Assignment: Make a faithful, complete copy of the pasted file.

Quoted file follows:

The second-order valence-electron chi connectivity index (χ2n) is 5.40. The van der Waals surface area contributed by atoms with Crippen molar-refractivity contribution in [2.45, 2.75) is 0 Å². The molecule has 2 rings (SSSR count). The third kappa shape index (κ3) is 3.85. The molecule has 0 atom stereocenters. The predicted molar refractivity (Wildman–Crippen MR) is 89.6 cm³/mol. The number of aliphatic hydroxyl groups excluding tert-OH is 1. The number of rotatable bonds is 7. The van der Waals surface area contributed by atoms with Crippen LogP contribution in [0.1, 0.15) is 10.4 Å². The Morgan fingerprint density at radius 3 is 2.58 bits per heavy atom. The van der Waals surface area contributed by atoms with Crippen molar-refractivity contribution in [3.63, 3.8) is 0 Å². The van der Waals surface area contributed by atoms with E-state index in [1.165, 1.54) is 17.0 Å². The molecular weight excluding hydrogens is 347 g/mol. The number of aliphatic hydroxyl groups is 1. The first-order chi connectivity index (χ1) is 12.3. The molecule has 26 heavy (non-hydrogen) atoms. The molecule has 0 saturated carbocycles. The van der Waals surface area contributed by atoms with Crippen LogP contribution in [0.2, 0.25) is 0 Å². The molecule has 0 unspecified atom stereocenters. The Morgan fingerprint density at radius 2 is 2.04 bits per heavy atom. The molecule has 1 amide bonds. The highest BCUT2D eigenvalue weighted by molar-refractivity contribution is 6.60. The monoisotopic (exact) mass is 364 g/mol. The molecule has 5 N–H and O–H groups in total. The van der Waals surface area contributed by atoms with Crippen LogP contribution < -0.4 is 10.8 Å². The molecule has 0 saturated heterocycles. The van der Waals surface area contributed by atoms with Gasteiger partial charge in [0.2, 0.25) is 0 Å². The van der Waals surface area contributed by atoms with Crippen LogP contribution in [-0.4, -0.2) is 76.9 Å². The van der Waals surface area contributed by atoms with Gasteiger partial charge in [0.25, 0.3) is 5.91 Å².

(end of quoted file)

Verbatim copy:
The second-order valence-electron chi connectivity index (χ2n) is 5.40. The van der Waals surface area contributed by atoms with Crippen molar-refractivity contribution in [2.45, 2.75) is 0 Å². The molecule has 2 rings (SSSR count). The third kappa shape index (κ3) is 3.85. The molecule has 0 atom stereocenters. The predicted molar refractivity (Wildman–Crippen MR) is 89.6 cm³/mol. The number of aliphatic hydroxyl groups excluding tert-OH is 1. The number of rotatable bonds is 7. The van der Waals surface area contributed by atoms with Crippen LogP contribution in [0.1, 0.15) is 10.4 Å². The Morgan fingerprint density at radius 3 is 2.58 bits per heavy atom. The van der Waals surface area contributed by atoms with Crippen molar-refractivity contribution in [3.63, 3.8) is 0 Å². The van der Waals surface area contributed by atoms with E-state index in [1.165, 1.54) is 17.0 Å². The molecular weight excluding hydrogens is 347 g/mol. The number of aliphatic hydroxyl groups is 1. The first-order chi connectivity index (χ1) is 12.3. The molecule has 26 heavy (non-hydrogen) atoms. The molecule has 0 saturated carbocycles. The van der Waals surface area contributed by atoms with Crippen LogP contribution in [0.2, 0.25) is 0 Å². The molecule has 0 unspecified atom stereocenters. The Morgan fingerprint density at radius 2 is 2.04 bits per heavy atom. The molecule has 1 amide bonds. The highest BCUT2D eigenvalue weighted by molar-refractivity contribution is 6.60. The monoisotopic (exact) mass is 364 g/mol. The molecule has 5 N–H and O–H groups in total. The van der Waals surface area contributed by atoms with Crippen LogP contribution < -0.4 is 10.8 Å². The molecule has 0 saturated heterocycles. The van der Waals surface area contributed by atoms with Gasteiger partial charge in [0.2, 0.25) is 0 Å². The van der Waals surface area contributed by atoms with Crippen LogP contribution in [-0.4, -0.2) is 76.9 Å². The van der Waals surface area contributed by atoms with Gasteiger partial charge in [0.25, 0.3) is 5.91 Å².